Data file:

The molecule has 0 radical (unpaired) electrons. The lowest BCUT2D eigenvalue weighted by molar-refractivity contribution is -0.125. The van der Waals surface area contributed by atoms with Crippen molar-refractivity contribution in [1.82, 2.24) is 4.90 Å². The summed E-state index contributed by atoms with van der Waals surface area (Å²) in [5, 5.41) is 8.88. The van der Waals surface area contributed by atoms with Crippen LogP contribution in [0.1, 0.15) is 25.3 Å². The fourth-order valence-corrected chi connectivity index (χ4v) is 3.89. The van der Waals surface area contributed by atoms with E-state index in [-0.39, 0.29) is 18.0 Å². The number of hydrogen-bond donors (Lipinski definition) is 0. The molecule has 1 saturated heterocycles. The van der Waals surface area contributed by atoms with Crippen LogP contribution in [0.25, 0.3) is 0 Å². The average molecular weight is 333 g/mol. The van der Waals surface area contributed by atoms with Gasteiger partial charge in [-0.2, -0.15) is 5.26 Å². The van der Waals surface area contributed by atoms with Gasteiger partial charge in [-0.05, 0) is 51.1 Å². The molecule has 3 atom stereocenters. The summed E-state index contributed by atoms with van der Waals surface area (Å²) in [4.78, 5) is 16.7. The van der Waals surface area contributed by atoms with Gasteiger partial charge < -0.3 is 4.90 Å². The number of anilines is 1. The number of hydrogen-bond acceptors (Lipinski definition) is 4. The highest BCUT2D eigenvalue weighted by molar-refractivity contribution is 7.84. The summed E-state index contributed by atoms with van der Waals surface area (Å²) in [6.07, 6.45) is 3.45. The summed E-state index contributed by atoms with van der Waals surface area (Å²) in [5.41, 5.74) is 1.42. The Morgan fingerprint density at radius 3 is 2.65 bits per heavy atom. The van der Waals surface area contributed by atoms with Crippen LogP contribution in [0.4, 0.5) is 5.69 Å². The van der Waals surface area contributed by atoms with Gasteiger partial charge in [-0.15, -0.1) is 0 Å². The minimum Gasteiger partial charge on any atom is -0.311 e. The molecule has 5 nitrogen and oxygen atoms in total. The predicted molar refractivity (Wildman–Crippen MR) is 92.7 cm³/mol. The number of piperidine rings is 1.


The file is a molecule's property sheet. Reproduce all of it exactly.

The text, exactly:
The molecule has 0 radical (unpaired) electrons. The lowest BCUT2D eigenvalue weighted by molar-refractivity contribution is -0.125. The van der Waals surface area contributed by atoms with Crippen molar-refractivity contribution in [1.82, 2.24) is 4.90 Å². The summed E-state index contributed by atoms with van der Waals surface area (Å²) in [5, 5.41) is 8.88. The van der Waals surface area contributed by atoms with Crippen LogP contribution in [0.1, 0.15) is 25.3 Å². The fourth-order valence-corrected chi connectivity index (χ4v) is 3.89. The van der Waals surface area contributed by atoms with E-state index in [-0.39, 0.29) is 18.0 Å². The number of hydrogen-bond donors (Lipinski definition) is 0. The molecule has 1 saturated heterocycles. The van der Waals surface area contributed by atoms with Crippen LogP contribution in [0.25, 0.3) is 0 Å². The average molecular weight is 333 g/mol. The van der Waals surface area contributed by atoms with Gasteiger partial charge in [-0.2, -0.15) is 5.26 Å². The van der Waals surface area contributed by atoms with Gasteiger partial charge in [-0.05, 0) is 51.1 Å². The molecule has 3 atom stereocenters. The summed E-state index contributed by atoms with van der Waals surface area (Å²) in [4.78, 5) is 16.7. The van der Waals surface area contributed by atoms with Gasteiger partial charge < -0.3 is 4.90 Å². The number of anilines is 1. The number of hydrogen-bond acceptors (Lipinski definition) is 4. The highest BCUT2D eigenvalue weighted by molar-refractivity contribution is 7.84. The summed E-state index contributed by atoms with van der Waals surface area (Å²) in [6.07, 6.45) is 3.45. The summed E-state index contributed by atoms with van der Waals surface area (Å²) in [5.41, 5.74) is 1.42. The Morgan fingerprint density at radius 3 is 2.65 bits per heavy atom. The van der Waals surface area contributed by atoms with Crippen LogP contribution in [0.4, 0.5) is 5.69 Å². The van der Waals surface area contributed by atoms with Gasteiger partial charge in [-0.15, -0.1) is 0 Å². The minimum Gasteiger partial charge on any atom is -0.311 e. The molecule has 5 nitrogen and oxygen atoms in total. The predicted molar refractivity (Wildman–Crippen MR) is 92.7 cm³/mol. The number of piperidine rings is 1.